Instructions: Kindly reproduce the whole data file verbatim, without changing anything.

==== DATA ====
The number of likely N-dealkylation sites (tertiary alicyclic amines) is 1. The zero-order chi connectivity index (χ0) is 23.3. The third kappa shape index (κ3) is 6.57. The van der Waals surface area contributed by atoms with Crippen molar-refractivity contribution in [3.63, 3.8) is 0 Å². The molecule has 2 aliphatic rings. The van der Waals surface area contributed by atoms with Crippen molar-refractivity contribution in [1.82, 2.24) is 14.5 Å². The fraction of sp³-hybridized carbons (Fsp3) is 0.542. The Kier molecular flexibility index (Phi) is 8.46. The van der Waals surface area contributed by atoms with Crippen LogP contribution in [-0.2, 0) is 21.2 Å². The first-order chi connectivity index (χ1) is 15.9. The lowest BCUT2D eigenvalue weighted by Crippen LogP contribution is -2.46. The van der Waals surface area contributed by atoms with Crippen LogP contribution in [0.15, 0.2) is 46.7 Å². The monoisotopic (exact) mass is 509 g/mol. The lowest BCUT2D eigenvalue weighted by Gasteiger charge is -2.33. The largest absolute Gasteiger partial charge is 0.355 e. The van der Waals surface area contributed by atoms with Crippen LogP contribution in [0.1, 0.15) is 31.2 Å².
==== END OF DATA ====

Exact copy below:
The number of likely N-dealkylation sites (tertiary alicyclic amines) is 1. The zero-order chi connectivity index (χ0) is 23.3. The third kappa shape index (κ3) is 6.57. The van der Waals surface area contributed by atoms with Crippen molar-refractivity contribution in [3.63, 3.8) is 0 Å². The molecule has 2 aliphatic rings. The van der Waals surface area contributed by atoms with Crippen molar-refractivity contribution in [1.82, 2.24) is 14.5 Å². The fraction of sp³-hybridized carbons (Fsp3) is 0.542. The Kier molecular flexibility index (Phi) is 8.46. The van der Waals surface area contributed by atoms with Crippen LogP contribution in [-0.2, 0) is 21.2 Å². The first-order chi connectivity index (χ1) is 15.9. The lowest BCUT2D eigenvalue weighted by Crippen LogP contribution is -2.46. The van der Waals surface area contributed by atoms with Crippen LogP contribution in [0.15, 0.2) is 46.7 Å². The monoisotopic (exact) mass is 509 g/mol. The lowest BCUT2D eigenvalue weighted by Gasteiger charge is -2.33. The largest absolute Gasteiger partial charge is 0.355 e. The van der Waals surface area contributed by atoms with Crippen LogP contribution in [0.1, 0.15) is 31.2 Å².